Before and After...Critique?


Rolf Warncke
I'm hoping to post a few pictures of the project I just finished. It will be getting into the water tomorrow or Friday and will be with us on a camping trip to the Adirondacks next week. Since this is my first restoration I was interested in a critique form some of the wonderful contributors here on the forum. I'm not sure how many pictures I can add, but I'll do what I can. I hope that I've done this boat justice! It's a 16' 1945 Otca. CS grade. I'll add an additional post for additional pictures.


  • 1.JPG
    300.8 KB · Views: 350
  • 2.JPG
    282.5 KB · Views: 379
  • 3.JPG
    265 KB · Views: 347
  • 4.JPG
    291.7 KB · Views: 389
  • 5.JPG
    274.8 KB · Views: 314
  • 6.JPG
    188.9 KB · Views: 348
More pics

Here are the next 6


  • 12.JPG
    259.2 KB · Views: 330
  • 11.JPG
    248.1 KB · Views: 322
  • 10.JPG
    309.2 KB · Views: 282
  • 9.JPG
    291 KB · Views: 289
  • 8.JPG
    272.6 KB · Views: 289
  • 7.JPG
    279.3 KB · Views: 323
Sure you haven't done this before?? I'd say you did a super job. Looks like you had some substantial stem/deck/rib work and I know what this is like as I've done several. Beautiful canoe and great job.

I've just finished up a 1909 Old Town closed gunnel this week which I've been working on for the past year as it had LOTS of repair/replacement needed. Should have some pictures in the near future.
Wow! Nice job. Looks like you are an "ol' pro", IMO.

Interesting joinery in the original seats. Those must have been fun to duplicate. Or do I see that you altered it a little?? That's it! Rip them out and start over!

Be sure to post some photos of your trip. I, for one, would like to see that beautiful canoe surrounded by some Adirondack grandeur.
Great looking canoe. Isn't it a blast to look at the before and after's. Only you can feel the thunder. Now go get another one. Fred

Thanks for the encouraging words. The seats on this were in rough shape and their construction was somewhat crude. I had little choice but to completely replace them. Where the originals had half laps for all the joinery I used through mortise and tennons for the corners and half laps for the slats. It should be a lot stronger. The original front seat was cracked and reinforced with angle iron... functional but not very attractive.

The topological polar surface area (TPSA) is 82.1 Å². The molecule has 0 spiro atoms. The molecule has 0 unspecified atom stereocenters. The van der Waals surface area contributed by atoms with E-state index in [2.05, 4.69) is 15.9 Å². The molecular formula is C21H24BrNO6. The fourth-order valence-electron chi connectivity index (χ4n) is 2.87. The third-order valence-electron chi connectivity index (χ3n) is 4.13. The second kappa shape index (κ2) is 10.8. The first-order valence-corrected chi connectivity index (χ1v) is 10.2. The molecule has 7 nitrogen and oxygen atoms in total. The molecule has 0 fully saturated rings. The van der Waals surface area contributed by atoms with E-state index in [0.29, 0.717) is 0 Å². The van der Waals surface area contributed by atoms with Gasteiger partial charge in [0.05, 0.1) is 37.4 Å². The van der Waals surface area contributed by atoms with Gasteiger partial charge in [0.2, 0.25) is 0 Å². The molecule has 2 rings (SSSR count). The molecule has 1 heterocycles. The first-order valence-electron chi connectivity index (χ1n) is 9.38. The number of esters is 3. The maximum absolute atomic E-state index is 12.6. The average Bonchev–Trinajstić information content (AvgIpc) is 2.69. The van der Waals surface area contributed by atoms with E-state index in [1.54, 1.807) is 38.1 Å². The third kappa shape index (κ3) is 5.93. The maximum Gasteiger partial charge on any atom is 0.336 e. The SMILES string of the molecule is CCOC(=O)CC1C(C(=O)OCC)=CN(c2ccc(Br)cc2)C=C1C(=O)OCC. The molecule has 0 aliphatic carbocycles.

In terms of the next one. I have a 1922 HW CS grade ready to go next and am picking up a mystery Old Town on our camping trip next week. I'll be busy for a while.
Rib Splices

If you don't mind, how about a short description on the technique you used to splice the rib ends. I'm facing the same problem on the Guide I'm rebuilding and would prefer not to replace the ribs under the stem for obvious reasons.
Rib Scarf

I used a scarf joint to attach the new rib ends to the ribs. Its about a 15 degree angle through the rib just below where the rib was soft. At first I used a back saw that I had but it was not as smooth as I would have liked. I picked up a little pull saw made by Marples from the Home Depot. It has a very thin and flexible blade but it worked like a charm. After cutting it I cleaned the cut up with a sharp 2" chisel. I cut a matching piece from some rib stock and then glued it on. I was a little skeptical about the strength of the joint so I experimented with both epoxy and water proof wood glue. The waterproof wood glue proved to be stronger. (Titebond Three) After it was glued up and dried I shaped the rib end to match the original as best I could. I've attached a photo that shows the ends glued on. Its actually a picture of the glue up for the inwale but it shows the ribs.


  • Rib Splice.JPG
    Rib Splice.JPG
    247.2 KB · Views: 326
Maiden Voyage

A couple shots of the first time back in the water. Yes I did go outside the swimming area, and yes, I know, it is not a wood paddle... I'm embarrassed, but the varnish was drying on the two wood ones that I have right now.


  • Maiden Voyage 1.JPG
    Maiden Voyage 1.JPG
    335.3 KB · Views: 242
  • Maiden Voyage.JPG
    Maiden Voyage.JPG
    230.3 KB · Views: 257
Nice job on the restoration. I want to use that same paint scheme on one of my canoes. What color is the light green and what brand paint?

My green

The light green on the canoe is my own. I mixed some yellow into the green until it looked like a shade I liked. I had intended to add a stripe as a transition line but liked the way it looked without it, so I left it. The paint is Rustoleum Marine Coatings Topside paint. The Rustoleum Marine paint does not come in a yellow so I used some of their Professional High Performance enamel for the yellow. I'm guessing it's somewhat unconventional but after pouring over all the posts about paint that I could find, and seeing that some use paint from tractor supply, and some have used porch and deck enamel, I settled with this. We'll see how it holds up. It went on nice and I'm pleased with the results.